Donald Trump Quoting Russian Wikileaks Reports Is Incredibly Dangerous For This Reason
Saving face and scrambling to salvage a floundering campaign, presidential hopeful Donald Trump is pulling out every attack and defense possible. This Monday, Trump reportedly cited illegitimate sources while speaking to crowds in Wilkes-Barre, Pennsylvania. Trump pulled out a sheet of paper and told audiences, "This just came out a little while ago," before proceeding to share a misleading article from the Russian-funded Sputnik News website that alleged that a close Clinton aid had asserted that the attack in Benghazi "was almost certainly preventable" — though, ultimately, the aid never personally said anything of the sort. Donald Trump quoting Russian Wikileaks reports is incredibly dangerous; he's misleading voters with misinformation, presenting ill-researched lies as fact, and overall clouding an election where it's already been increasingly difficult to separate fact from fiction.
What's more, in touting unfounded, Russian-backed news sources, Trump has once again aligned himself with Putin. Though he continuously insists that their relationship is non-existent, his behavior often runs quite contrary to this. "We’ll see how it works. We’ll see. Maybe we’ll have a good relationship. Maybe we’ll a horrible relationship. Maybe we’ll have a relationship right in the middle," Trump said of Putin to Nevada attendees at a recent rally.
And since that tweet has now been deleted, here’s a screenshot of it. Posted at 8:28 am PT pic.twitter.com/5FftXcS7fB— Jon Passantino (@passantino) October 11, 2016
Though Trump did technically relay the Benghazi-information as it was published, the Sputnik source itself was highly flawed. Extracting WikiLeaks findings from Clinton election chairman John Podesta, the so-called personal e-mail from Clinton ally Sidney Blumenthal included the following statement: "One important point that has been universally acknowledged by nine previous reports about Benghazi: The attack was almost certainly preventable." From there, "Blumenthal" continued: "Clinton was in charge of the State Department, and it failed to protect U.S. personnel at an American consulate in Libya. If the GOP wants to raise that as a talking point against her, it is legitimate."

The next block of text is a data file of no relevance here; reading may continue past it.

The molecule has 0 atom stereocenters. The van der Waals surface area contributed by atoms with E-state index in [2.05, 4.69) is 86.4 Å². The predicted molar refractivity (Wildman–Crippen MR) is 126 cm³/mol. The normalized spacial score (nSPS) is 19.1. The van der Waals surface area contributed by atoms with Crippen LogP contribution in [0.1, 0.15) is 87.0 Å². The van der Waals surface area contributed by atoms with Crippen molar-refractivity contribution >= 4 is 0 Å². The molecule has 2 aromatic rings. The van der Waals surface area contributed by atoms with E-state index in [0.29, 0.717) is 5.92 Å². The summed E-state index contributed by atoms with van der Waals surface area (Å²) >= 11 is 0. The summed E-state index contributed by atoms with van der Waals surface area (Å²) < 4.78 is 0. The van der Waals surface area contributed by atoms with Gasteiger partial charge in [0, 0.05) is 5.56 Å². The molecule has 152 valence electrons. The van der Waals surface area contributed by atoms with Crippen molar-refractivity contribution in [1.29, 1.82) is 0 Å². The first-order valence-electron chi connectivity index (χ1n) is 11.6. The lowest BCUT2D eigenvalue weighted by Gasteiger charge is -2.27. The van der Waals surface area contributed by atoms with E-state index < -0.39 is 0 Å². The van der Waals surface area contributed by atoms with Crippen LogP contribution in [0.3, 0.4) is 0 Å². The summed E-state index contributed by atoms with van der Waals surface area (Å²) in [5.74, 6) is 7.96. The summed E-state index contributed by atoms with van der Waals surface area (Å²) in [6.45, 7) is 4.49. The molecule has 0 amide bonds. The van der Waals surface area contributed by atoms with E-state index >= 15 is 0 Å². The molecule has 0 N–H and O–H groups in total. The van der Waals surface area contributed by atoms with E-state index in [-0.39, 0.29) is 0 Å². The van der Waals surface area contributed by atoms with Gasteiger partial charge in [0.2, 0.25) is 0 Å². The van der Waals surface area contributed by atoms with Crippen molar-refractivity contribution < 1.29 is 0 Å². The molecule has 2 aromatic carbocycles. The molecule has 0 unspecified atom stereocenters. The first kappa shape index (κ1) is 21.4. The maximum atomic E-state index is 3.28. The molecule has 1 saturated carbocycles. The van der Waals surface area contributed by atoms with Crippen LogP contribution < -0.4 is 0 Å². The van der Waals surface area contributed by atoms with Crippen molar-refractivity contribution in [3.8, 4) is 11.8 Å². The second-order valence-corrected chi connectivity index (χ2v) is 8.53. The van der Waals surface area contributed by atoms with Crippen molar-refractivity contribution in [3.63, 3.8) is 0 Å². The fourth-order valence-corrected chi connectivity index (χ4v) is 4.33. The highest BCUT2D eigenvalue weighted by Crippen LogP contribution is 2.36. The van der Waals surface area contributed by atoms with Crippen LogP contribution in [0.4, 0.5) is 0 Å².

These would be truly damning admissions, were they genuinely written by Clinton's camp. As it turns out, though, the original e-mail was simply quoting a Newsweek article entitled "Benghazi Biopsy: A Comprehensive Guide to One of America’s Worst Political Outrages." Journalist Kurt Eichenwald, who wrote the original piece, has since made this fact clear and Sputnik has since pulled the original piece.
Watch Trump read the fake email yourself, its identical to viral tweet that went out 4 hours before Sputnik pick up https://t.co/zIkUpx2Vsn— Jon Passantino (@passantino) October 11, 2016
In a video from the rally, Trump reads the Blumenthal e-mail, interpreting that the writers were: "Now admitting that they could have done something about Benghazi." Rally attendees then erupted in jeers.
Even though these assertions have been debunked and proven false, Trump has yet to acknowledge that the quotes read aloud were not at all written by Blumenthal. This afternoon, Tump tweeted: "I hope people are looking at the disgraceful behavior of Hillary Clinton as exposed by WikiLeaks. She is unfit to run." Instead of running an opposition based on fact, Trump continues to stick to loose, unfounded allegations in attempts to garner support—even if it means cozying up to foreign governments who could quite possibly be attempting to influence U.S. elections by hacking.